I get pinged with a lot of opinions about data and information from entrenched personalities who have been around our business a long time. I also hear from newer voices with newer ideas. Most all of them are very smart. Some are engaging, a few are eccentric and still others are inexplicably defensive even as they ask for a meeting. But pretty much all of them are passionate about data.
We need all these people because data isn't a riveting subject to your average man on the street. Only certain persons see adventure where most see ones, zeros, flat files and drudgery. And we could all use some inspiration to raise it up a notch and hope another generation will follow these footsteps rather than the latest round of pop culture.
So with no apologies to Lady Gaga or reality TV, I was happy to get the assignment to write the cover story for our latest magazine profiling Suzanne Yoakum-Stover. I hope you will read this story because it might inspire you like it inspires me.
Suzanne is a trained scientist who deals with ultra-large scale data in the field of military intelligence. Catchy subject, yes, but also a place where you can find a person smart enough to challenge precepts of data with science and theory in ways it has not been tested before. You don't have to agree with her to tie into what her story says inspirationally about a career or an intellectual pursuit.
Suzanne's story is oddly enough a bookend to a conversation I had with Chris Anderson at Wired magazine a couple of years ago. Chris is a much more famous author who claimed at the time that data no longer needs scientific theory because it could speak for itself and that was all that mattered! He advocated a rubber bracelet stamped "WWGD" as in "What Would Google Do" an odd concession to faith for such a modern intellectual.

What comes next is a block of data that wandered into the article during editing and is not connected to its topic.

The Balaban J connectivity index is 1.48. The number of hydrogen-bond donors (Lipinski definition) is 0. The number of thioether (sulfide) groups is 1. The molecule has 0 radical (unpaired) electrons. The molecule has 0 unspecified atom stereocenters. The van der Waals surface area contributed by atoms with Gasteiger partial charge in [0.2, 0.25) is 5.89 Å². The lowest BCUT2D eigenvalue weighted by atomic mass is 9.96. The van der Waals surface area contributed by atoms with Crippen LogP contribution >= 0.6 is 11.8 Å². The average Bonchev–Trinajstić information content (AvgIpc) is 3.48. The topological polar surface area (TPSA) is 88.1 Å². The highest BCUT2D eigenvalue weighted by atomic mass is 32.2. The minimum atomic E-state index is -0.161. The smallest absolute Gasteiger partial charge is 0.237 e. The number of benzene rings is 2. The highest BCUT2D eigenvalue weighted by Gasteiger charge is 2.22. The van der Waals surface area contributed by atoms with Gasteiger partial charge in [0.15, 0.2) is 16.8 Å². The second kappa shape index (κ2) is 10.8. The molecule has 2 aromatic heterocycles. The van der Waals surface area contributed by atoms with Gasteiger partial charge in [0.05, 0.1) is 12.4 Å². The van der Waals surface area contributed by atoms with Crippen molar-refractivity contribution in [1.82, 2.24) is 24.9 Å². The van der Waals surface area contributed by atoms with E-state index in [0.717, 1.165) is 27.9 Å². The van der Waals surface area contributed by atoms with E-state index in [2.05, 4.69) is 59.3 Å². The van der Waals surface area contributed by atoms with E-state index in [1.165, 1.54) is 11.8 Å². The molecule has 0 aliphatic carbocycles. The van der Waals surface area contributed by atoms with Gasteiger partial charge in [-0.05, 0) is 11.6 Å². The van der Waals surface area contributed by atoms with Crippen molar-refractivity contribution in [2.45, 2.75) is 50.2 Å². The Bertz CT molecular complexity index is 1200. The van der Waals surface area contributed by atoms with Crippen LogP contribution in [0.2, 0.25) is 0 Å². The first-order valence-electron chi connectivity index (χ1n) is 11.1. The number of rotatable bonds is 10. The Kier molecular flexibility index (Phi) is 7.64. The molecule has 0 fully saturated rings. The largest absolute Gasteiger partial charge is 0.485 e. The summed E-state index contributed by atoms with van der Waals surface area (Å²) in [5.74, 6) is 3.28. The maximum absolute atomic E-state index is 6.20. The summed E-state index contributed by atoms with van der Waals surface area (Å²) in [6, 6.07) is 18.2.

I disagreed with some of what Chris said, but I felt his passion. And despite his contrary view, I see something eerily similar in the way Chris and Suzanne talk about data and how it plays out in our future, maybe sooner than we think. Both are leaders, not camp followers or new product drones, which makes it all much more fun.
I grew up watching movies in which a young Tom Edison or Marie Curie argued their findings before skeptical scientific societies who harrumphed outrage at every bit of new thinking. We triumphed with them when the astounded crowd finally saw they were right. I admit it was hopelessly quaint, but by contrast, change now comes so fast that we take big evolutions for granted with no time to reset precedents or review with our peers, and to me, that's kind of sad.
That's the second reason I am excited about data at this moment because we're setting up our own "irregular gathering of very interesting people" to talk about ideas surrounding information -- with no one's endorsement necessary.
Our first event will happen in New York December 9, and is open only by invitation to our select list of 25 Top Information managers and their peers in the working world. Suzanne will give a keynote and we'll have panels on the future of job skills, regulations, the distributed workplace and how we'll manage and lead such a place.
I'd like to find ways to open this idea up soon to a broader community, and your suggestions are welcome. In the meantime we'll have a taste of this in a DM Radio Special Edition broadcast next Monday you might want to tune into that will feature some of the same people. The idea is to challenge convention, lead instead of follow, but mostly get down to meeting people with interesting ideas about data.
That's how you get back to passion -- for data or anything else -- and I wish it for you and me and all of us. I hope you'll consider suspending your disbelief and jump in, just for the fun of it.
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